Keeping patients waiting around for their care or sending them to the wrong part of the hospital aren’t just annoying nuisances for the consumer. Poor patient flow can potentially harm or even kill patients, not to mention the damaging ripple effect it can have across the hospital.

Coordinating care will become all the more important as new patients, unfamiliar with the intricacies of a complicated health care maze, acquire health insurance and enter the delivery system. Already-slammed emergency rooms are about to get even busier. Twenty-five states are expanding Medicaid, and one study released this month estimated that Medicaid use increases visits to the ED by about 40 percent.

With all that and more in mind, new Joint Commission standards related to patient flow went into effect on Jan. 1. Those include requiring accredited hospitals to measure and set goals on how long patients are held in the ED without being admitted, and addressing the risks of boarding patients with behavioral or substance abuse issues.

"Patients continue to use the emergency department, and there’s some anxiety, with increased access due to the Affordable Care Act, that emergency department volume actually will increase, and that’s certainly something that would be very, very problematic," Ann Scott Blouin, R.N., executive vice president of customer relations for the Joint Commission, said during a webinar Friday.

The commission already had some standards in place, but officials there felt it "wasn’t quite enough," and they wanted to take a closer look at boarding and overcrowding, officials said on the call. So, they’ve done a wealth of work, hoping to get to the bottom of the issue — exploring the history of patient flow standards, sorting through literature, chatting with surveyors, holding conference calls with experts, visiting seven accredited hospitals, and hosting pilot projects at three of those locations.

Cynthia Leslie, R.N., associate director of the commission’s Standards Interpretation Group, pointed out during the webinar the persistence of the problem, despite its importance. One survey of ED directors found that 79 percent reported that they had boarded those with psychiatric emergencies, and 33 percent of patients requiring admission were boarded for more than eight hours. The financial implications can be severe as I mentioned earlier — each patient who leaves without being seen costs a hospital as much as $500 in lost revenue; each psychiatric patient boarding costs $2,264 extra each case; and each ambulance diverted because of a lack of available beds results in more than $3,000 in lost revenue.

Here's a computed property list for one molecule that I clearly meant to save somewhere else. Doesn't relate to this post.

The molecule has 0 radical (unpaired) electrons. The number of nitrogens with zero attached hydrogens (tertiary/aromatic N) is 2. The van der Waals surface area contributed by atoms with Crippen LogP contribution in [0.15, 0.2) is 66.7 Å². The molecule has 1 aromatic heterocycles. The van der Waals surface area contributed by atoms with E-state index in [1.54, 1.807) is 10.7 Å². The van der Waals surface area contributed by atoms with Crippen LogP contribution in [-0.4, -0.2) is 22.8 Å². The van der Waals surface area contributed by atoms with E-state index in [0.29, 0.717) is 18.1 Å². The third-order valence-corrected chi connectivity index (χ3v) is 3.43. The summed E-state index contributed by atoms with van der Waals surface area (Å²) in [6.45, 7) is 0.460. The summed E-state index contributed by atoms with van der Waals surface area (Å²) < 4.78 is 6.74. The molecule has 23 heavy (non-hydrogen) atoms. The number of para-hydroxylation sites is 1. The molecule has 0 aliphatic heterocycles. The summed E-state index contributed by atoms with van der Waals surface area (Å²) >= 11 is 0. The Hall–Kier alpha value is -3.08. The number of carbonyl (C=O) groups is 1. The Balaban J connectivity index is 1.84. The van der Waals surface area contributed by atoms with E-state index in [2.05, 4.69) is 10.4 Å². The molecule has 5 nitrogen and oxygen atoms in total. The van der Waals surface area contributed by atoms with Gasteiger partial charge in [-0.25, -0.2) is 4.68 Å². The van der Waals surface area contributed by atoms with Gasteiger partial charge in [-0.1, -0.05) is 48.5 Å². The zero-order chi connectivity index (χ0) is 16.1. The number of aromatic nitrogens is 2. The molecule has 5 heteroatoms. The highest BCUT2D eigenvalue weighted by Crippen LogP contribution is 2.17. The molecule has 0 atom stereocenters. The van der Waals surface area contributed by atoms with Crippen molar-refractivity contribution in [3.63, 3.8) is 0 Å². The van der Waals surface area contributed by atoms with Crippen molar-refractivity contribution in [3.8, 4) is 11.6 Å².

I’m not going to get too deep into the weeds about all the different standards, but this newsletter has a pretty good breakdown of all the details. A good place to get started, though, is by taking your hospital’s pulse and measuring how you’re performing on patient flow. Good areas to assess, according to the Joint Commission, include the available supply of beds, throughput areas where patients receive care, and the efficiency of nonclinical services that could delay care, such as housekeeping and transportation. Poor patient flow in the ED is rarely a problem caused solely by the department, and usually stems from bottlenecks in other areas, along with problems outside of the hospital such as a lack of access to a PCP or mental health resources.

With such a complicated, systemwide issue, it’s critical that hospital leaders make patient flow a priority. "The leaders are the ones who are going to set the culture in your organization," Leslie said.

For further reading, you can also check out the H&HN Daily archives on our shiny new website. Here’s a cover story I wrote in November exploring how top health systems are trimming down wait times, including in the ED. As always, please share your thoughts in the comment section, through email or via Twitter.